A Feast for the Eyes: EAA Sport Aviation Weekend, Part 2

This is a continuation of my article on the 39th annual Kentucky EAA Sport Aviation Weekend. To see Part 1, click here.

We moved over to a beautiful little Cessna 172L Skyhawk, and chatted with its owner Keith Mountain. Keith, a native Australian, stateside for 35 years now, still has a strong hint of an accent that sets him apart from the Kentucky twangers (like myself at times). He explained that he has owned this Skyhawk for about three years – he sought it out for the 180hp constant speed prop conversion, plus the fact that both windows open. The latter was important for him since he does a lot of aerial photography.

Keith grew up with flying, as the farms where he worked frequently used cropdusters in the fields. When we joined the Australian army, he worked with C130s, Bell 212s and Caribous. He got all his ratings 25 years ago when he was considering a career in aviation.

Finally, we chatted with Jerry Depew from Knoxville, and his son Jeremy Hunt. They flew in with their Bonanza 35 C-model V-tail – Jerry joked that they were both "built in the same year – 1951". His Bonanza still has the original 185/205 hp engine, and has only replaced the glass and cylinders – other than a major overhaul, it’s a stock airplane. He’s owned it the same amount of time he’s been married – 17 years. "I asked her permission and she waivered. I thought about it, but kept her anyway!"

When I asked about what got him interested in flying, it was a family affair for him as well. "My father had an airplane, so when I was first flying I couldn’t see out of the windows! I could only see the ground when he turned left base or left for final."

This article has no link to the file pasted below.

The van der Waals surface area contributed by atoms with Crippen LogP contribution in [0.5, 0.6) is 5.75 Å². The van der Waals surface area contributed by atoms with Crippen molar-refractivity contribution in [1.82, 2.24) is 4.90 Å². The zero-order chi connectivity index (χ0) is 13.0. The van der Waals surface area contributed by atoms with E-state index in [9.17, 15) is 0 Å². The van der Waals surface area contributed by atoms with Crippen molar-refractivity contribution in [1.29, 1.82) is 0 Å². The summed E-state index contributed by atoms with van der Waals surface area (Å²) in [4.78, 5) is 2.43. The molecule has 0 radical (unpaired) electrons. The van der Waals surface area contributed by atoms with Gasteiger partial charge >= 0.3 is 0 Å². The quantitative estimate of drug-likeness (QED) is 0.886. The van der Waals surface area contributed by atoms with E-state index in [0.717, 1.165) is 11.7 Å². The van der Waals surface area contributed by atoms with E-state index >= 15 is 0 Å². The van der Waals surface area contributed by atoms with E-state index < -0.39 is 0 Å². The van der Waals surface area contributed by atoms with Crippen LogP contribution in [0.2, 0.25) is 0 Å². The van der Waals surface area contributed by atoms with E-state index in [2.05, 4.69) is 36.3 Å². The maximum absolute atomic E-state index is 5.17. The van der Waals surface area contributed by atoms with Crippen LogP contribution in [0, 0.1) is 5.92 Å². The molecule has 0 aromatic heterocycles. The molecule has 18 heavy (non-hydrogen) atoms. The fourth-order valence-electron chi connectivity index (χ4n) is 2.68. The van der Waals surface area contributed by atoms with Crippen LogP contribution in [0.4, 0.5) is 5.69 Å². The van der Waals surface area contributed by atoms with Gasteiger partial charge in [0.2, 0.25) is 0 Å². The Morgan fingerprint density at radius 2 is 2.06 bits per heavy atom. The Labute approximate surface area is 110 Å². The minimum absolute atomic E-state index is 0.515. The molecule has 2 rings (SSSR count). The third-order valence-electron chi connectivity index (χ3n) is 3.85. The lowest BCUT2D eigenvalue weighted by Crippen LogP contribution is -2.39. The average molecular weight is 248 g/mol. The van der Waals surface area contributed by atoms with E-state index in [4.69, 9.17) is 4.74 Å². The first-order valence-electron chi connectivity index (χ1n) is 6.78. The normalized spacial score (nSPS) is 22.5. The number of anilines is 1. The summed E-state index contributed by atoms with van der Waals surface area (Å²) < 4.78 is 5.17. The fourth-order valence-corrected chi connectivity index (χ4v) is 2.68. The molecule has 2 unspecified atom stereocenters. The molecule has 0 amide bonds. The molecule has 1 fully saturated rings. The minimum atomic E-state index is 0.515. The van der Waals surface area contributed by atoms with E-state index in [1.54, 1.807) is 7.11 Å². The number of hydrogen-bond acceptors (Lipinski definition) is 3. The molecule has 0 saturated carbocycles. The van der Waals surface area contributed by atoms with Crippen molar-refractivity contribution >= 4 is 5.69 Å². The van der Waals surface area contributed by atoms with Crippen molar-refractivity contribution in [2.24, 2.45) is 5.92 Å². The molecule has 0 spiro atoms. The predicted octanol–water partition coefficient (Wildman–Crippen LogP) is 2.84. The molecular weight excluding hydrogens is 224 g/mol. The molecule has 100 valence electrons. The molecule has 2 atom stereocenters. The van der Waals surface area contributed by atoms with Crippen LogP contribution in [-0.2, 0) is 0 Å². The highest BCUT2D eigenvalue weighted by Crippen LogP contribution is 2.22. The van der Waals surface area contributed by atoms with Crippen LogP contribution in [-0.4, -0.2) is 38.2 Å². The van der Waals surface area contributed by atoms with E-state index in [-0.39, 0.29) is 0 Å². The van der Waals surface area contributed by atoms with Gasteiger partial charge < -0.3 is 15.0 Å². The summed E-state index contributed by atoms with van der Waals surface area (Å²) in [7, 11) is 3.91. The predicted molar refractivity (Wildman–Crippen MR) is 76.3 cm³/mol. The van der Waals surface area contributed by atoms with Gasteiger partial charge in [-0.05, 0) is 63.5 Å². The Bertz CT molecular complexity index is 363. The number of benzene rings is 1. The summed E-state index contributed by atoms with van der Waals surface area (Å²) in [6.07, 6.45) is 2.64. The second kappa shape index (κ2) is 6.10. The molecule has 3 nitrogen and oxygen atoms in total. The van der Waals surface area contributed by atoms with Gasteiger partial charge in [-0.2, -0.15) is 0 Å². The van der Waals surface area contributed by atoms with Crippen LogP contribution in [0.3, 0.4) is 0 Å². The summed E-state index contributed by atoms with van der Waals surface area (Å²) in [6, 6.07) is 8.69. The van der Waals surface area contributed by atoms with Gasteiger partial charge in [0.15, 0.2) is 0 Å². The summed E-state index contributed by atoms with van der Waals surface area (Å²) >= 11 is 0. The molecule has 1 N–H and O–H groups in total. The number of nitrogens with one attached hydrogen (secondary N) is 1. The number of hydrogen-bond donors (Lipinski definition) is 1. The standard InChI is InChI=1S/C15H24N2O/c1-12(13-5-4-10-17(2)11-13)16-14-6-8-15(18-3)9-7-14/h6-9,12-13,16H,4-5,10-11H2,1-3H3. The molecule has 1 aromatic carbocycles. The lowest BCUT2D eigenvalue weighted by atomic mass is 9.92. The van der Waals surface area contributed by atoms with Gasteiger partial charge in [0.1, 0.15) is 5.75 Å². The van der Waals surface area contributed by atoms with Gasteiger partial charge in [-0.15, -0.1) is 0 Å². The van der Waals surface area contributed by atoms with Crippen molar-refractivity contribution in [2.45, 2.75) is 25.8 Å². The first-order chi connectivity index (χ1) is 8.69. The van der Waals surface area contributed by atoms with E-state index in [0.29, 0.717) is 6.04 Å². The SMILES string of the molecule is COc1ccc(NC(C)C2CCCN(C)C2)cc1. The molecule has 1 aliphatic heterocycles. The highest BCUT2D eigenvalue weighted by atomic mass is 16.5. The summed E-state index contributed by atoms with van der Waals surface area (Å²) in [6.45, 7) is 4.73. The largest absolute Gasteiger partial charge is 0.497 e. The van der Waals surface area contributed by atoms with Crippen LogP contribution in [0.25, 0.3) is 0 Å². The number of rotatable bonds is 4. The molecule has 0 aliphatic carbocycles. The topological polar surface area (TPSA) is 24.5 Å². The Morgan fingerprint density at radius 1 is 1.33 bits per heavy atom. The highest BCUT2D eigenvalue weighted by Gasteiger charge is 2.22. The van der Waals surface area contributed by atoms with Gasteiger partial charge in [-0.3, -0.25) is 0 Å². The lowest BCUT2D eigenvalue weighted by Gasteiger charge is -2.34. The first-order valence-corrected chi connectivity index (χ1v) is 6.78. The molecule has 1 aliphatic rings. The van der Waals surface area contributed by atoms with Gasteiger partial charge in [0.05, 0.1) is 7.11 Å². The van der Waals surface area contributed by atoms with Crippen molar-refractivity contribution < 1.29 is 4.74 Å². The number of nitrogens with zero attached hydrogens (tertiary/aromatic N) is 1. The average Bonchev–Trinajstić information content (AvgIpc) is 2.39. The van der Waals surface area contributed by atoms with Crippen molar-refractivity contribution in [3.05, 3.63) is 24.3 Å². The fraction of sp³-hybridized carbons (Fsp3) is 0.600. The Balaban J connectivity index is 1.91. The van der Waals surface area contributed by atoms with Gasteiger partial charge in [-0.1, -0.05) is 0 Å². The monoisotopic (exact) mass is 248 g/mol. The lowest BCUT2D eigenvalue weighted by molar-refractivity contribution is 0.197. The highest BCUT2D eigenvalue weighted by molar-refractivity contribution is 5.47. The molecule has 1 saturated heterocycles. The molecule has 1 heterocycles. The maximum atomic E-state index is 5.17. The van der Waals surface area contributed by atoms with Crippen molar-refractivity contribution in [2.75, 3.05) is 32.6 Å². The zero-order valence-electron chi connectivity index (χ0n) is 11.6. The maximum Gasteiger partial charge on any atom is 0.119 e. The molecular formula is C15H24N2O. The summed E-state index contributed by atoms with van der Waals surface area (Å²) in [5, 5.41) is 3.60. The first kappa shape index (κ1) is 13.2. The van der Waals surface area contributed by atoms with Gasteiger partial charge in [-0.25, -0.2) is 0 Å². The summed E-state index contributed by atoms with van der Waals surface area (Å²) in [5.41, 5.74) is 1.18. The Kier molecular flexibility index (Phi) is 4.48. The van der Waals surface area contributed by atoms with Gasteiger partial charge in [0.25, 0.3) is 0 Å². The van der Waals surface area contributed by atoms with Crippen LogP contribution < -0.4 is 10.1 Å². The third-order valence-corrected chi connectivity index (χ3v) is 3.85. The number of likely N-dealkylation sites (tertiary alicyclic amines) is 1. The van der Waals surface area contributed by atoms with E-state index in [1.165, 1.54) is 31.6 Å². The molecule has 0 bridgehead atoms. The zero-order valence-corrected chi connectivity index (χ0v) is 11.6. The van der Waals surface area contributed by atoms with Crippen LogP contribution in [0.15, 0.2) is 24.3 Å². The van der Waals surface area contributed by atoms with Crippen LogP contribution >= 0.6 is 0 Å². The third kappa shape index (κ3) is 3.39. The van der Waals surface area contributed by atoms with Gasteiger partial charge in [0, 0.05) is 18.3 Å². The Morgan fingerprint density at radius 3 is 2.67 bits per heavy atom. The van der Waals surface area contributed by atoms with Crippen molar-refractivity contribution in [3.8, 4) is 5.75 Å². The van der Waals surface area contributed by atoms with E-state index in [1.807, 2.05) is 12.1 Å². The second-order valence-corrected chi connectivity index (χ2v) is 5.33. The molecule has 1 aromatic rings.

Jerry also shared how he got his first job in aviation. "I just got my driver’s license – since I loved aviation, my first drive was to the airport. The pilots that hung out there asked if I was there to apply for the job. ‘What job?’ was my reply. They needed a lineman, and I asked what they do. So I spoke with the man in charge and got the job. I wound up endorsing my paychecks over to a flight instructor and got my license that year."

Jerry, the editor of the Knoxville EAA newletter, also enjoys collecting aviation stories like me, and shared a gem he heard from Peter Koza in Louisville. "Flying is NOT expensive. The cost of therapy and anti-depressants ARE expensive! Besides, if you take anti-depressants, you have no medical to fly, no libido, no sex, and then you are REALLY depressed!"

Enjoy these additional photos from the 39th annual Kentucky EAA Sport Aviation Weekend!

A Feast for the Eyes: EAA Sport Aviation Weekend, Part 1

The weather was perfect this weekend for a countryside drive from Louisville to the Falls of Rough. There, at Rough River State Park’s airport (2I3) was the 39th annual Kentucky EAA Sport Aviation Weekend, where pilots and aviation enthusiasts from Kentucky and surrounding areas to get together for the weekend. Activities, beyond the typical aircraft sightseeing and meeting old friends (or making new ones), included a poker run, spot landing contest, a Friday night hospitality room, and a Saturday evening banquet.